It may have been that one in a million defect and I suppose it could happen to anyone, I just feel more comfortable using a steel fan like the auto manufacturers used back in the day. HRP
     
    Last edited: Sep 28, 2020
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  19. 8flat
    Joined: Apr 2, 2006
    Posts: 1,373

    8flat
    ALLIANCE MEMBER

    I had a brand new flex fan come apart right before the 1-2 shift on a 454 when I was racing a guy, all hell broke loose. Cut up my radiator core and fan shroud, sliced up my rad hoses, oil cooler lines, tranny cooler lines, spark plug wires, some other engine compartment wiring, and a few other things.
    It was a horrendous sight. Rolling down the highway with every fluid known to man pouring out in a pile of steam....hahaha. I was dumb kid, didn't listen to the old guys telling me not to run a flex fan!
     
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  20. Roothawg
    Joined: Mar 14, 2001
    Posts: 20,264

    Roothawg
    Member

    Plus they are hard to chrome.....
     
  21. Blues4U
    Joined: Oct 1, 2015
    Posts: 4,884

    Blues4U
    Member
    from So Cal

    I'm not sure I follow you on this. What I think of as the "nose" of the pump sits inside the pulley, and is a lot closer than 4" on my 30 pickup. Mechanical fan fits and works fine. 20200928_132925.jpg .
     
  22. Careful, the street rod guys here love the hideous chrome versions! Especially on a shiny aluminium radiator!

    (Don't make me post a picture:eek:)
     
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  23. badshifter
    Joined: Apr 28, 2006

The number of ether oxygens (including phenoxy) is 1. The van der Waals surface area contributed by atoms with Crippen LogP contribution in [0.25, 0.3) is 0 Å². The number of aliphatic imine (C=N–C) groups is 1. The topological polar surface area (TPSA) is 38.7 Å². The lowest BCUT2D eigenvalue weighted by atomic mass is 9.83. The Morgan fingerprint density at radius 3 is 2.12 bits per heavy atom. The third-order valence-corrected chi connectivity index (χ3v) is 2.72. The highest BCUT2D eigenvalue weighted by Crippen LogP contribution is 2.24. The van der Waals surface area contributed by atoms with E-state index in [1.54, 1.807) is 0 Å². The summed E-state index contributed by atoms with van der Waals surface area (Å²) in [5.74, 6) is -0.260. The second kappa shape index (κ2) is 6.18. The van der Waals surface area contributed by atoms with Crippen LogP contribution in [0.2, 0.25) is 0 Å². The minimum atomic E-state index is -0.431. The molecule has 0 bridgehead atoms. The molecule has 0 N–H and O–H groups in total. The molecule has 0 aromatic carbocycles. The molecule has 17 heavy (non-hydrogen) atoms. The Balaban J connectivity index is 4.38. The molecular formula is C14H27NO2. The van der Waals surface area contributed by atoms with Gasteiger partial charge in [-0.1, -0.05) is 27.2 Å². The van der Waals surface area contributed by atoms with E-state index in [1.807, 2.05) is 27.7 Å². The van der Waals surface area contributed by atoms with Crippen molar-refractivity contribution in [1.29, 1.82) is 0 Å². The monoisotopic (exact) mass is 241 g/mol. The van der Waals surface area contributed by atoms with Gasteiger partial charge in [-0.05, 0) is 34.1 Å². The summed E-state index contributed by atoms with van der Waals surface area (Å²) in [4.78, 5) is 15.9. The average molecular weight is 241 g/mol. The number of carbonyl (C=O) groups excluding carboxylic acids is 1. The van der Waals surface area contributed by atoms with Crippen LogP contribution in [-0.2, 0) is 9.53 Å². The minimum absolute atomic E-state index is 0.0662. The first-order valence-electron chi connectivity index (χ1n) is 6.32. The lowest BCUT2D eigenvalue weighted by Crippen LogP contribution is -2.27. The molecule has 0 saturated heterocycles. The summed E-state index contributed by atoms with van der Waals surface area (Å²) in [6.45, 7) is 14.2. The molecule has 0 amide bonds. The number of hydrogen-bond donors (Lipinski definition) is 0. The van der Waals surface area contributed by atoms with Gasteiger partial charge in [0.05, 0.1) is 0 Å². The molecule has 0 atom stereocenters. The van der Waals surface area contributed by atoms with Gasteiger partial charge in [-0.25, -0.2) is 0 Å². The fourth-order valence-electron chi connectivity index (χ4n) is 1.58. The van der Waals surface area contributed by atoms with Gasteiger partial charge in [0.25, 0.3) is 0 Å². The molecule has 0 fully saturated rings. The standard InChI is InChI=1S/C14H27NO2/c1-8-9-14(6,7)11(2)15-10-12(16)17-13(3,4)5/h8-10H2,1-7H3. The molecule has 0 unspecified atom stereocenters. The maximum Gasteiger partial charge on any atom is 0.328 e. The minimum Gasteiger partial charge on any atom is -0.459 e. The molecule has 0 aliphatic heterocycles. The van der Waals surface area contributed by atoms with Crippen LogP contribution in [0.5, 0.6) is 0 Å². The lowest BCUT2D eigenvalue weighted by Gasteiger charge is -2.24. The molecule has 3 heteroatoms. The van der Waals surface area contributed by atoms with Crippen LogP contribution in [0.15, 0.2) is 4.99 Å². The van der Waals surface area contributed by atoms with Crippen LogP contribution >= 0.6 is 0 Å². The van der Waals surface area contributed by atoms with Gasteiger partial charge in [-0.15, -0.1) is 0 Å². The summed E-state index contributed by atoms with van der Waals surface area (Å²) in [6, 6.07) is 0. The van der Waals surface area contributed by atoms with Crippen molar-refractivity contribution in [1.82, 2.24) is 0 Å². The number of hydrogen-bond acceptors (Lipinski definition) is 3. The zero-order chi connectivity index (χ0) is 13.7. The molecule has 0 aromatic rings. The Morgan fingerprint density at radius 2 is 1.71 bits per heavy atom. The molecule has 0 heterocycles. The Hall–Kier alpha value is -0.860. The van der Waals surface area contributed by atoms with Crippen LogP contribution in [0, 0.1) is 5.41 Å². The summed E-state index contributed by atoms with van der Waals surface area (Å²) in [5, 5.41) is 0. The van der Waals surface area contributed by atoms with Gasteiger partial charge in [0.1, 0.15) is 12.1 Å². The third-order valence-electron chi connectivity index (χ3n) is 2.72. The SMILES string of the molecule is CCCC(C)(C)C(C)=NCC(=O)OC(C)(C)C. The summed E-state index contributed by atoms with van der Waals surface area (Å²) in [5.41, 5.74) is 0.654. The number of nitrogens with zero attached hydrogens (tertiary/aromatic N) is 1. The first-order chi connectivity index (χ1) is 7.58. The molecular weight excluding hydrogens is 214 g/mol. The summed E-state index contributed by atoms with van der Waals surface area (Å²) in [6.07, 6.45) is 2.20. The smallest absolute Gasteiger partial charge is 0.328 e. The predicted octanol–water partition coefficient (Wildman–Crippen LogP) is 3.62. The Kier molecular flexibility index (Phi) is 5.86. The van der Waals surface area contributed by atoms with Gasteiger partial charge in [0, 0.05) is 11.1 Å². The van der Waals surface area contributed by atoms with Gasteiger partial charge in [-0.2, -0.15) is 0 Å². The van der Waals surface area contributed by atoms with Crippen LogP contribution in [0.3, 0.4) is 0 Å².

Posts: 3,232

    badshifter
    Member

    Will your generator provide enough amperage for that fan? Mine does....
    503620F8-5C6F-4AF9-88DF-1633BA179748.jpeg
     
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  24. gene-koning
    Joined: Oct 28, 2016
    Posts: 2,037

    gene-koning
    Member

    Mechanical fans don't have to be close to the radiator if you have a good shroud. The 71-75 Monty Carlo's small block with the mechanical fan at least 12" from the radiator and never had an over heating problem, the fan shroud was a crazy long thing. that actually worked well. Gene
     
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  25. I would only consider a clutch fan. No offense, and maybe it's just me, but direct mounted fans are just ugly. Shoot me.
     
  26. Blues4U
    Joined: Oct 1, 2015
    Posts: 4,884

    Blues4U
    Member
    from So Cal

    I think probably it's just you. SO in this thread you've said you think a direct mounted fan is ugly, and the sound of an electric fan is "pretty cool". Okay.....
     
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  27. Bandit Billy
    Joined: Sep 16, 2014
    Posts: 6,887

    Bandit Billy
    ALLIANCE MEMBER

    I like the way you think!
     
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  28. Moriarity
    Joined: Apr 11, 2001
    Posts: 19,270

    Moriarity
    SUPER MODERATOR
    Staff Member

    Clearly the case of a street rodder wandering in here by mistake......
     
  29. A normal fan, clutch fan. And the clutch fan looks better :confused:. You're joking surely.
     
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  30. KenC
    Joined: Sep 14, 2006
    Posts: 475

    KenC
    Member

    I've seen the same. there use to be a lot of fans made with riveted blades, even OEM stuff. They were steel, but multi-part. That is the type that seem to fail most often, independent of material.. I'll only use one piece stamped fans or that other non-traditional kind. No chances on radiator,hood or other damage from flying blades.
     
    olscrounger likes this.